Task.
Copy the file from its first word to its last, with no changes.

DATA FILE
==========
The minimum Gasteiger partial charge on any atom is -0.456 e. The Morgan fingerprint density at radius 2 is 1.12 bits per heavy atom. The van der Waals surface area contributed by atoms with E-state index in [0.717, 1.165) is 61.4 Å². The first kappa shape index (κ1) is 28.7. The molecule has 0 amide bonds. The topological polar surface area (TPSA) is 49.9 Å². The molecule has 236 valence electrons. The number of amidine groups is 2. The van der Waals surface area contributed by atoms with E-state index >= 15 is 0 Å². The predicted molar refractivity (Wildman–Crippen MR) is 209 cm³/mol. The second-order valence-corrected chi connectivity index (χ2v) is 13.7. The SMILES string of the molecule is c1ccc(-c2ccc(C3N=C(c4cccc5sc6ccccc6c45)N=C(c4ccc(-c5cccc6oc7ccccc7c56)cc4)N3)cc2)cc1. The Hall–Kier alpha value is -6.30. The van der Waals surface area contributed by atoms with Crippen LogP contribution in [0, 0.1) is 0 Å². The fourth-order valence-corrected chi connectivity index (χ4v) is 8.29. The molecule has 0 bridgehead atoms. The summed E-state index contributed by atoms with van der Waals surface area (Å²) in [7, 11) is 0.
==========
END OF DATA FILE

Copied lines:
The minimum Gasteiger partial charge on any atom is -0.456 e. The Morgan fingerprint density at radius 2 is 1.12 bits per heavy atom. The van der Waals surface area contributed by atoms with E-state index in [0.717, 1.165) is 61.4 Å². The first kappa shape index (κ1) is 28.7. The molecule has 0 amide bonds. The topological polar surface area (TPSA) is 49.9 Å². The molecule has 236 valence electrons. The number of amidine groups is 2. The van der Waals surface area contributed by atoms with E-state index >= 15 is 0 Å². The predicted molar refractivity (Wildman–Crippen MR) is 209 cm³/mol. The second-order valence-corrected chi connectivity index (χ2v) is 13.7. The SMILES string of the molecule is c1ccc(-c2ccc(C3N=C(c4cccc5sc6ccccc6c45)N=C(c4ccc(-c5cccc6oc7ccccc7c56)cc4)N3)cc2)cc1. The Hall–Kier alpha value is -6.30. The van der Waals surface area contributed by atoms with Crippen LogP contribution in [0, 0.1) is 0 Å². The fourth-order valence-corrected chi connectivity index (χ4v) is 8.29. The molecule has 0 bridgehead atoms. The summed E-state index contributed by atoms with van der Waals surface area (Å²) in [7, 11) is 0.